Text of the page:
- Hold It! – Because these animals spend their lives hanging from trees, using the bathroom can be a challenge. Sloths only climb to the ground once per week to urinate and defecate. During this time they are in extreme danger, and must accomplish their task as quickly as possible. Most sloths live in the same tree for the bulk of their feeding time, and researchers believe that the sloth’s fecal habits actually help fertilize the tree it lives in.
- Muscular Mayhem – There is good reason for sloths to avoid climbing to the ground more often. Its total body weight is just 25 – 30% muscle. In comparison, most other mammals’ body weight is 40 – 45% muscle. These creatures are built for leisurely hanging, not walking, and they do not do well at it. Because they can’t walk, they must drag themselves using their long front limbs, making them a sitting duck for predators. Better to just stay in the trees as long as possible.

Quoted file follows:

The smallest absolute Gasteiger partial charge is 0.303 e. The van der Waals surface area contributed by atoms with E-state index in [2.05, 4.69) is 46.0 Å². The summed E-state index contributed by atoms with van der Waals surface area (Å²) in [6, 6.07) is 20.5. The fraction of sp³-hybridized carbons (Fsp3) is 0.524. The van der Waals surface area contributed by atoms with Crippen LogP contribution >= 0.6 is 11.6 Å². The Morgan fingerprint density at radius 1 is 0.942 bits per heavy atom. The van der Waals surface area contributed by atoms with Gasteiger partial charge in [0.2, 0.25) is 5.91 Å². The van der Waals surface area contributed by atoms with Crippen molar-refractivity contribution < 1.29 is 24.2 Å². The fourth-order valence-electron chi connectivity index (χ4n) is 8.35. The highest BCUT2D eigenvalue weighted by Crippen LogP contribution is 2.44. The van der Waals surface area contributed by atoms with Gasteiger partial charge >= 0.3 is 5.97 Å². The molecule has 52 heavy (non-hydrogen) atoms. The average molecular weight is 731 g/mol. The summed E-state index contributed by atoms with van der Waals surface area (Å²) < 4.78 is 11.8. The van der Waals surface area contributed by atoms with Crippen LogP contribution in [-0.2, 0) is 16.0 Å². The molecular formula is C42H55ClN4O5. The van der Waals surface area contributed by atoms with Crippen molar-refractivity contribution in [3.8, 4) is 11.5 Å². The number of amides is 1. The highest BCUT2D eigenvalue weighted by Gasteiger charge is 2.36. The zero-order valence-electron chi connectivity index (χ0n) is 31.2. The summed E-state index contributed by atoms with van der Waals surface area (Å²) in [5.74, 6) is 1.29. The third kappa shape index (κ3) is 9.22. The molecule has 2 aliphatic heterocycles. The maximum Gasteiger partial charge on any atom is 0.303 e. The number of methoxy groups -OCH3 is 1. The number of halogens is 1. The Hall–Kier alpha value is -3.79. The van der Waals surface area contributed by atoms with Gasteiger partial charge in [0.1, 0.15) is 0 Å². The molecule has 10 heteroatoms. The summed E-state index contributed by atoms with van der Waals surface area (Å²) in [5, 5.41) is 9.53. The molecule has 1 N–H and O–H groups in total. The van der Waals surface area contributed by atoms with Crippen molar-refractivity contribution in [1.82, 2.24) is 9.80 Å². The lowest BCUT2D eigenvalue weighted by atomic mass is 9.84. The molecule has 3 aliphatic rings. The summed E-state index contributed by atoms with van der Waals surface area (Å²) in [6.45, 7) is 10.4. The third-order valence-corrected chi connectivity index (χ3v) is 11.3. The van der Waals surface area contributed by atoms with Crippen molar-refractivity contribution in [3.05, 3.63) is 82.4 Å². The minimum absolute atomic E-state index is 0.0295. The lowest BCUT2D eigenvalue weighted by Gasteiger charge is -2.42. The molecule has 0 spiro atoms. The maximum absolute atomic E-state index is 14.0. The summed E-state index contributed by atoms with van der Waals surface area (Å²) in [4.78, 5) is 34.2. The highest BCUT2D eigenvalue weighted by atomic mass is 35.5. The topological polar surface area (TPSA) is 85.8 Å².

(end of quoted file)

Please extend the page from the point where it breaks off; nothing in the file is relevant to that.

Habitat of the Sloth
Sloths are restricted to a very small ecosystem in which they can succeed. They are extremely specialized creatures, and only do well in tropical rainforests. They are arboreal creatures, which means they live the vast majority of their lives up in the treetops. They will remain on and around a single tree, known as a modal tree.
Distribution of the Sloth
All six species of sloths are found in the rainforests of Central and South America. Each species has different distribution, and some are localized to a very small range. The brown-throated sloth can be found from Honduras to Eastern Peru. The pale-throated sloth is found from Guyana to areas north of the Amazon River in Brazil. The maned sloth is found only in Brazil.